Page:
Recent genome-wide association studies have identified single nucleotide polymorphisms in the gene encoding the protein αT-catenin(CTNNA3)that correlate with both steroid-resistant atopic asthma and asthmatic exacerbations. α-Catenins are important mediators of cell-cell adhesion, and αT-catenin is predominantly expressed in cardiomyocytes. In the lung αT-catenin appears to be exclusively expressed in cardiomyocytes surrounding the pulmonary veins (PVs), but its contribution to atopic asthma remains unknown.Objective:
We sought to understand the role of αT-catenin in asthma pathogenesis.Methods:
We used αT-catenin knockout mice and a house dust mite (HDM) extract model of atopic asthma, with assessment by means of forced oscillation, bronchoalveolar lavage, and histologic analysis.Results:
We found that the genetic loss of αT-catenin in mice largely attenuated HDM-induced airway inflammation and airway hyperresponsiveness to methacholine. Mice lacking αT-catenin that were exposed to HDM extract had reduced PV inflammation, specifically near the large veins surrounded by cardiac cells. The proximity of the airways to PVs correlated with the severity of airway goblet cell metaplasia, suggesting that PVs can influence the inflammatory milieu of adjacent airways. Loss of αT-catenin led to compensatory upregulation of αE-catenin, which itself has a defined anti-inflammatory function.Conclusion:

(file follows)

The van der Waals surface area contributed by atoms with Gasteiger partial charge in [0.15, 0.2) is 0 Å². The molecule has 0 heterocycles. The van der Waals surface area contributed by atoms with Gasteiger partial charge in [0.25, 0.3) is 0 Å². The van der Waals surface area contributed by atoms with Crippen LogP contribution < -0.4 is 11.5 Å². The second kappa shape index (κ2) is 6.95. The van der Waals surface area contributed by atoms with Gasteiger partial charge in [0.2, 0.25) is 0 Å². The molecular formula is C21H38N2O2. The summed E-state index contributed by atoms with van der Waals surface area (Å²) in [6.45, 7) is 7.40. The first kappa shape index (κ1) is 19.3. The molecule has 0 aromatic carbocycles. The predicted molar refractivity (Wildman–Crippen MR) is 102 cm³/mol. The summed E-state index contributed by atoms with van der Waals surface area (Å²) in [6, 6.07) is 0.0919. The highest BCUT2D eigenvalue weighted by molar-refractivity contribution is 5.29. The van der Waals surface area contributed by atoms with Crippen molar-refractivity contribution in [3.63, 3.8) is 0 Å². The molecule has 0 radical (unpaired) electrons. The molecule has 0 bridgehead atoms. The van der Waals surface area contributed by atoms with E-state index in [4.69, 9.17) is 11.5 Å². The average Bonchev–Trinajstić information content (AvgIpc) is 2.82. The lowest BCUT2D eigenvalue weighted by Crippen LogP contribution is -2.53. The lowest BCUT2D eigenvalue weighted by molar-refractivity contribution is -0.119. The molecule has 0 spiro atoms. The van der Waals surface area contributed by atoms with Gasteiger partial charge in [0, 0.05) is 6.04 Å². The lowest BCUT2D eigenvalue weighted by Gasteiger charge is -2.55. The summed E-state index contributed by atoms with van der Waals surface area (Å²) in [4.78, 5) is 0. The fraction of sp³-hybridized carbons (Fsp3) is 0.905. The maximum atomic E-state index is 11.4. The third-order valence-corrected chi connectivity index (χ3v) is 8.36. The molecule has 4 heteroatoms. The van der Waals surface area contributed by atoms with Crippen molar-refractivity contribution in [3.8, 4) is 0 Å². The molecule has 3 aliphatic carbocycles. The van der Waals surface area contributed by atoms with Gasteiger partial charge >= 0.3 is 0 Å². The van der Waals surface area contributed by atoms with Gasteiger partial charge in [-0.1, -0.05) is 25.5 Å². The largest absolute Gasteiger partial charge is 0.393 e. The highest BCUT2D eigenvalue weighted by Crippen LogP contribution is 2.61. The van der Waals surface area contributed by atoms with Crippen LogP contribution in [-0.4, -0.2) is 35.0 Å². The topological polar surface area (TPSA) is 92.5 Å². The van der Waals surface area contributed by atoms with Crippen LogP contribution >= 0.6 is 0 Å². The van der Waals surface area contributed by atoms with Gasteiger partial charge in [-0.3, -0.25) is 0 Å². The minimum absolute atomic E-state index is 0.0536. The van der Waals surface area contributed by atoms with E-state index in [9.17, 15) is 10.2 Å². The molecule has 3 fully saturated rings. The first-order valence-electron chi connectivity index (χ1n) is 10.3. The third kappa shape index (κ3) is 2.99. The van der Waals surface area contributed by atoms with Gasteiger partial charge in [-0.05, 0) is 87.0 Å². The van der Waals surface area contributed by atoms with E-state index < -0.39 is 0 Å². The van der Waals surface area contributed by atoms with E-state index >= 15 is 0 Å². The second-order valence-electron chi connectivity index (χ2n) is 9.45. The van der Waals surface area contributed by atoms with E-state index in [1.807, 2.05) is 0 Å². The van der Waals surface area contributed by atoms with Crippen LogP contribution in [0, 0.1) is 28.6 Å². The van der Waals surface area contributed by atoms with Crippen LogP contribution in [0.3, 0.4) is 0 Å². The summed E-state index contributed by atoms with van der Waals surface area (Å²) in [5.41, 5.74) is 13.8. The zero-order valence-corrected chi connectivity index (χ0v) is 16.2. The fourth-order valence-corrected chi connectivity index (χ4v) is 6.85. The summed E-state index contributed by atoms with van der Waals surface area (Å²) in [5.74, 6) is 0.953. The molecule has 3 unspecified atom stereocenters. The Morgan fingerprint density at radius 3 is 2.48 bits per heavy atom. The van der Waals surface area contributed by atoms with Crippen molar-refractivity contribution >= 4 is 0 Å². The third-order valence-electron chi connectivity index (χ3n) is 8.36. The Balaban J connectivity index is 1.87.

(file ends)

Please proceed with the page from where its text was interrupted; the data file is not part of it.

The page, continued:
These data mechanistically support previous clinical and genetic associations between αT-catenin and the development of atopic asthma and suggest that PVs might have an underappreciated role in allergic airway inflammation.